References:

http://en.wikipedia.org/wiki/Bute_Park
http://en.wikipedia.org/wiki/Cardiff_Waterbus
http://www.walesonline.co.uk/cardiffonline/cardiff-news/2010/04/28/a-decade-of-making-waves-for-waterbus-91466-26330343/

Copyright (c) Stuart Herbert. blog | twitter: (photography) (all) | facebook: (Merthyr Road project) (all).

If you’re reading this in the RSS feed, my original blog post also includes a Google map showing where this photo was taken. Unfortunately I haven’t managed to get the map to appear yet in the RSS feed, so for now you’ll have to click through to my blog if you want to see the map. Sorry.

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Alleyway Beside The TVR

If you exit Cardiff Queen Street railway station (there’s just the one exit these days, to the west), turn left (so that you’re facing south), and start walking, you might miss this alleyway that continues to follow the TVR line south. It runs behind the masonic lodge and the various restaurants on Churchill Way, and today I suspect it is mostly used as a shortcut by students looking to get to the University of Glamorgan’s Atrium campus.

Copyright (c) 2010 Stuart Herbert. blog | twitter: (photography) (all).

If you’re reading this in the RSS feed, my original blog post also includes a Google map showing where this photo was taken. Unfortunately I haven’t managed to get the map to appear yet in the RSS feed, so for now you’ll have to click through to my blog if you want to see the map. Sorry.

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Alleyway Light

Taken in the alleyway that runs behind the masonic lodge in the centre of Cardiff.

Copyright (c) 2010 Stuart Herbert. blog | twitter: (photography) (all).

If you’re reading this in the RSS feed, my original blog post also includes a Google map showing where this photo was taken. Unfortunately I haven’t managed to get the map to appear yet in the RSS feed, so for now you’ll have to click through to my blog if you want to see the map. Sorry.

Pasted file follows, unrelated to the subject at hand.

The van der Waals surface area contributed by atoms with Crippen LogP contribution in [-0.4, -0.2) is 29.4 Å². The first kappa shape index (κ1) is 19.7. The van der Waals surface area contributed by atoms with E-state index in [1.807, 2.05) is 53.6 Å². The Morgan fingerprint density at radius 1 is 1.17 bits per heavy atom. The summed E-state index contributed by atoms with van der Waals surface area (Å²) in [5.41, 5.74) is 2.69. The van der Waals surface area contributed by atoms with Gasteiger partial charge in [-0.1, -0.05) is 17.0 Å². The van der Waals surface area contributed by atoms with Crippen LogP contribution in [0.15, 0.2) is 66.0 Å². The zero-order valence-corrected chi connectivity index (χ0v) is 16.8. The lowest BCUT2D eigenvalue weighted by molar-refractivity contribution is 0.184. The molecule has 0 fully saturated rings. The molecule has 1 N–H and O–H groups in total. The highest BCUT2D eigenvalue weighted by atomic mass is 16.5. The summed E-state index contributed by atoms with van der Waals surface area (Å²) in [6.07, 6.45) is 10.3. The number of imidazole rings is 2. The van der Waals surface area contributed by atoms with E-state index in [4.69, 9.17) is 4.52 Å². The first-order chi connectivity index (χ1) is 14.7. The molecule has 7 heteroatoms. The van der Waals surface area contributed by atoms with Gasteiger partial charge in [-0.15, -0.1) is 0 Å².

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Atrium Window and Ceiling Light

Seen from the alleyway that runs beside the University of Glamorgan’s Atrium site in Cardiff.

Copyright (c) 2010 Stuart Herbert. blog | twitter: (photography) (all).

If you’re reading this in the RSS feed, my original blog post also includes a Google map showing where this photo was taken. Unfortunately I haven’t managed to get the map to appear yet in the RSS feed, so for now you’ll have to click through to my blog if you want to see the map. Sorry.

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Barbed Wire And Broken Window

Seen in the alleyway beside the Atrium in Cardiff.

Copyright (c) 2010 Stuart Herbert. blog | twitter: (photography) (all).

If you’re reading this in the RSS feed, my original blog post also includes a Google map showing where this photo was taken. Unfortunately I haven’t managed to get the map to appear yet in the RSS feed, so for now you’ll have to click through to my blog if you want to see the map. Sorry.